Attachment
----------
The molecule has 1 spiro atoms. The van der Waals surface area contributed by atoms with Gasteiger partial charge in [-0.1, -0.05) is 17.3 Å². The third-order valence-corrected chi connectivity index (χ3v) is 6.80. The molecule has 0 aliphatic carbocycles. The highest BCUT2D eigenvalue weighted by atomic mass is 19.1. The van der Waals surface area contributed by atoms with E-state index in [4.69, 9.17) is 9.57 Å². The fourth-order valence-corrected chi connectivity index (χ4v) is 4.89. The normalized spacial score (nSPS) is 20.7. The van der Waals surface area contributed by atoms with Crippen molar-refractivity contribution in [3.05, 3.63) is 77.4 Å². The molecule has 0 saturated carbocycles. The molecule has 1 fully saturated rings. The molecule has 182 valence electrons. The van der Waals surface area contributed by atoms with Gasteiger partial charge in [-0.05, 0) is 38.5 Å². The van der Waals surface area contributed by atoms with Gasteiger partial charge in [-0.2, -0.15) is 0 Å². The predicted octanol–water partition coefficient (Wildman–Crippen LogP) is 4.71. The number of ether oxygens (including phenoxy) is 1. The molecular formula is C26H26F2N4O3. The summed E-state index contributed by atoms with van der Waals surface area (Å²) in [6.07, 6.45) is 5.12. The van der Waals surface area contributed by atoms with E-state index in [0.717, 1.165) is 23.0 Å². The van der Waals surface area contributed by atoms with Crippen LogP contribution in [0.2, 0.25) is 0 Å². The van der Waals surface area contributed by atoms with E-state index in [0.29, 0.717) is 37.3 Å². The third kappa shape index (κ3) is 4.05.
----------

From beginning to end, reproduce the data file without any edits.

The molecule has 1 spiro atoms. The van der Waals surface area contributed by atoms with Gasteiger partial charge in [-0.1, -0.05) is 17.3 Å². The third-order valence-corrected chi connectivity index (χ3v) is 6.80. The molecule has 0 aliphatic carbocycles. The highest BCUT2D eigenvalue weighted by atomic mass is 19.1. The van der Waals surface area contributed by atoms with E-state index in [4.69, 9.17) is 9.57 Å². The fourth-order valence-corrected chi connectivity index (χ4v) is 4.89. The normalized spacial score (nSPS) is 20.7. The van der Waals surface area contributed by atoms with Crippen molar-refractivity contribution in [3.05, 3.63) is 77.4 Å². The molecule has 0 saturated carbocycles. The molecule has 1 fully saturated rings. The molecule has 182 valence electrons. The van der Waals surface area contributed by atoms with Gasteiger partial charge in [-0.05, 0) is 38.5 Å². The van der Waals surface area contributed by atoms with Gasteiger partial charge in [-0.2, -0.15) is 0 Å². The predicted octanol–water partition coefficient (Wildman–Crippen LogP) is 4.71. The number of ether oxygens (including phenoxy) is 1. The molecular formula is C26H26F2N4O3. The summed E-state index contributed by atoms with van der Waals surface area (Å²) in [6.07, 6.45) is 5.12. The van der Waals surface area contributed by atoms with E-state index in [0.717, 1.165) is 23.0 Å². The van der Waals surface area contributed by atoms with Crippen LogP contribution in [0.2, 0.25) is 0 Å². The van der Waals surface area contributed by atoms with E-state index in [0.29, 0.717) is 37.3 Å². The third kappa shape index (κ3) is 4.05.